New research has shown that some obese horses and ponies may need to have their diets more severely restricted than previously thought, in order to help them lose weight.
The study of overweight horses was conducted by the Department of Veterinary Clinical Science at the University of Liverpool, and funded the government-initiated Knowledge Transfer Partnership and the WALTHAM Equine Studies Group.
Twelve overweight and obese horses were studied over 16 weeks. Their diet was restricted to 1.25% of body weight, previously thought to be adequate at reducing weight. The horses were allowed daily but unstructured exercise.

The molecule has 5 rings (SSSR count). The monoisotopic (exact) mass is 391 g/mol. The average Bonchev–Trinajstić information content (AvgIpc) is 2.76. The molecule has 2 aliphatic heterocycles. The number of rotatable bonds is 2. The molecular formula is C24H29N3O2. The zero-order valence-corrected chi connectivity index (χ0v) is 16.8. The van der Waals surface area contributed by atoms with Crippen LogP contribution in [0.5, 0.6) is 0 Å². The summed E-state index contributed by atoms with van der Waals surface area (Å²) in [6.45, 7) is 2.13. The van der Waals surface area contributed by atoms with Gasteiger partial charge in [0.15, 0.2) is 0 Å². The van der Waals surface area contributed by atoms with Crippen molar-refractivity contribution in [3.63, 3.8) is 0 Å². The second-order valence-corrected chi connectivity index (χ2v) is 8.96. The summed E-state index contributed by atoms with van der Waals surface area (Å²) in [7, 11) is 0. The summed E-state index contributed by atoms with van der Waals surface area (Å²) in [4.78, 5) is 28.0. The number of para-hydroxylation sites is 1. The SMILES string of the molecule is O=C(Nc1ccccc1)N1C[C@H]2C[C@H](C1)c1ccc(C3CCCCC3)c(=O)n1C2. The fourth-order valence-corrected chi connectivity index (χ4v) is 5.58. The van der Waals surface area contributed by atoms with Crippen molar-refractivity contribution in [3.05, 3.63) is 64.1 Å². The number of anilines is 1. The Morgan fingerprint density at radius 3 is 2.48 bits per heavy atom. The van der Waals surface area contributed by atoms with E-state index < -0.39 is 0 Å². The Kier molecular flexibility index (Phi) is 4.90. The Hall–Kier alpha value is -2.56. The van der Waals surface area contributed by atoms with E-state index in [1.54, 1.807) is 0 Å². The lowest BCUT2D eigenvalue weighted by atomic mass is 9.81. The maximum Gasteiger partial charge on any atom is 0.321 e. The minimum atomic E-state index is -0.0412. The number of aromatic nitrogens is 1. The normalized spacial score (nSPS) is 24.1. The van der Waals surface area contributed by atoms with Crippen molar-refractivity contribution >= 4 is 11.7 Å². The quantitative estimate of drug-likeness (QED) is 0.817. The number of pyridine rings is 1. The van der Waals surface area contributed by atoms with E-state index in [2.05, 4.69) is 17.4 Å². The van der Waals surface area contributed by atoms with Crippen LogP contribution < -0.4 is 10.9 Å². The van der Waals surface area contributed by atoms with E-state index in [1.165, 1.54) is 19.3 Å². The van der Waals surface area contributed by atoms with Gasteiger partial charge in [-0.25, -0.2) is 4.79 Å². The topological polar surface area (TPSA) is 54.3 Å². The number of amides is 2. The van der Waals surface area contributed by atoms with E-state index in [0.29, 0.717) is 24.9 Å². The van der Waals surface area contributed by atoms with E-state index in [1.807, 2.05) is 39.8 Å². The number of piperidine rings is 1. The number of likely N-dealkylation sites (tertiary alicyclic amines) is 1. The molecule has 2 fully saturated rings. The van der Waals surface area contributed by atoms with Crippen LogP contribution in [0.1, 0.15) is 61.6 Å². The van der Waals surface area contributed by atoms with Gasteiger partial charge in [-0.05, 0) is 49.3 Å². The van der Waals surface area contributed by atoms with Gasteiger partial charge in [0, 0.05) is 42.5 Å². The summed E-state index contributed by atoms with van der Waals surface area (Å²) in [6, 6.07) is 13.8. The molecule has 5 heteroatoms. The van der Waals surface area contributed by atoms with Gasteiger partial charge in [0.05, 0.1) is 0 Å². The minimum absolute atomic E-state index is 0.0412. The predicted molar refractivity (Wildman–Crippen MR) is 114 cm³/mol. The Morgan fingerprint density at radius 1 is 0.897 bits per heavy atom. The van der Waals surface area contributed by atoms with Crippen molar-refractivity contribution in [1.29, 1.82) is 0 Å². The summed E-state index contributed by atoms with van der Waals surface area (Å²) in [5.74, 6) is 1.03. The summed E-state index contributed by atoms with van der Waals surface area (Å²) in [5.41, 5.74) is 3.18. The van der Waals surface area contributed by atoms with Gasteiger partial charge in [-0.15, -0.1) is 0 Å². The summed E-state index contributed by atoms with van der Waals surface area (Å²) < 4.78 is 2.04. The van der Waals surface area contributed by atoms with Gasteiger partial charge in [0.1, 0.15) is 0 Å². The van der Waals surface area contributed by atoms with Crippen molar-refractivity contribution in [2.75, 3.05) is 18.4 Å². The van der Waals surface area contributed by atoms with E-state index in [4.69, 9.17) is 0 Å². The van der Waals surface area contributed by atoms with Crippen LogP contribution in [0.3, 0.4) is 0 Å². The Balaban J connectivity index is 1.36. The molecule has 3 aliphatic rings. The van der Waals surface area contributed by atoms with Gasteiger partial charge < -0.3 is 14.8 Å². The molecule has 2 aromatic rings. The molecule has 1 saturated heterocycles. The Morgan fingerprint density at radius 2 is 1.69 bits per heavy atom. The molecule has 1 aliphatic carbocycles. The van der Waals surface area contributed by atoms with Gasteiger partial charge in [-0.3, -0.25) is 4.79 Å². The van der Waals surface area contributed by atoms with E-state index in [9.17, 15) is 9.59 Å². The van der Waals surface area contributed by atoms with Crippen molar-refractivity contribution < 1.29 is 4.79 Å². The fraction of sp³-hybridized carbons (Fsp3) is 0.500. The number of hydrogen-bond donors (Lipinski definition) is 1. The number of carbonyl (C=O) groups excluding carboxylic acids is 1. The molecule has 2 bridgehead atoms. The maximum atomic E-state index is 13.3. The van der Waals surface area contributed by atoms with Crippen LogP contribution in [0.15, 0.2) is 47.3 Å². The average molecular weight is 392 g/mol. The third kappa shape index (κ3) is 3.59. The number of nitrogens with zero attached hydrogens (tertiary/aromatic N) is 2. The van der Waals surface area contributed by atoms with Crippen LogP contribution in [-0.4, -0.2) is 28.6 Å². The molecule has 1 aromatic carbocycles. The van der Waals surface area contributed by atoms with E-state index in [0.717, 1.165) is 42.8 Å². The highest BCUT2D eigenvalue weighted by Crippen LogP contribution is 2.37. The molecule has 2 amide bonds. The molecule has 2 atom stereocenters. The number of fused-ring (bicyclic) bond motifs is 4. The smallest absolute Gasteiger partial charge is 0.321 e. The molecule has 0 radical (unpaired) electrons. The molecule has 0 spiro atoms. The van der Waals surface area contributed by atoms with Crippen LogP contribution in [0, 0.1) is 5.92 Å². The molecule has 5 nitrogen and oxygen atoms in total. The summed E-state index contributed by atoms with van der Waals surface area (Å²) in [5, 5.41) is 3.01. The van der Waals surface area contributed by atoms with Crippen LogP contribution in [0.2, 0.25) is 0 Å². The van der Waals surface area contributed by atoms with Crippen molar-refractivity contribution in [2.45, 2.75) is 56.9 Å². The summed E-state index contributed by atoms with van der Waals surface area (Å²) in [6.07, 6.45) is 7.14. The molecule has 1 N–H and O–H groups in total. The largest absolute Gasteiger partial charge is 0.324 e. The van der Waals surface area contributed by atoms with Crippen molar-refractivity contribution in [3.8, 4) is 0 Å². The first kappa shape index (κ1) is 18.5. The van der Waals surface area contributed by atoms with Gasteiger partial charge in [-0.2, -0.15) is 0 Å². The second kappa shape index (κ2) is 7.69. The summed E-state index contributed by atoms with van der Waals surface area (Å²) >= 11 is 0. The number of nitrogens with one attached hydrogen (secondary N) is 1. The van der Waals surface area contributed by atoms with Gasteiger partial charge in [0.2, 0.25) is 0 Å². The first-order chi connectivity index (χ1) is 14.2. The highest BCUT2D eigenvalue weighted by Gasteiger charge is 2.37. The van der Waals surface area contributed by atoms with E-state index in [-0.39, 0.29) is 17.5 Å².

Eight horses showed a gradual but consistent loss of body weight over the study period, yet four remained resolutely fat.
The stubborn horses were subsequently put on a 1% body weight diet, and began to display weight loss akin to the rate of the successful dieters on the 1.25% body weight regime.
It is thought that genetics may account for such individual differences in sensitivity to weight loss.
In all cases the decreasingly weight horses remained healthy and no stereotypic behaviours were seen.
For more on this and other nutrition advice don’t miss the 7 October issue of H&H.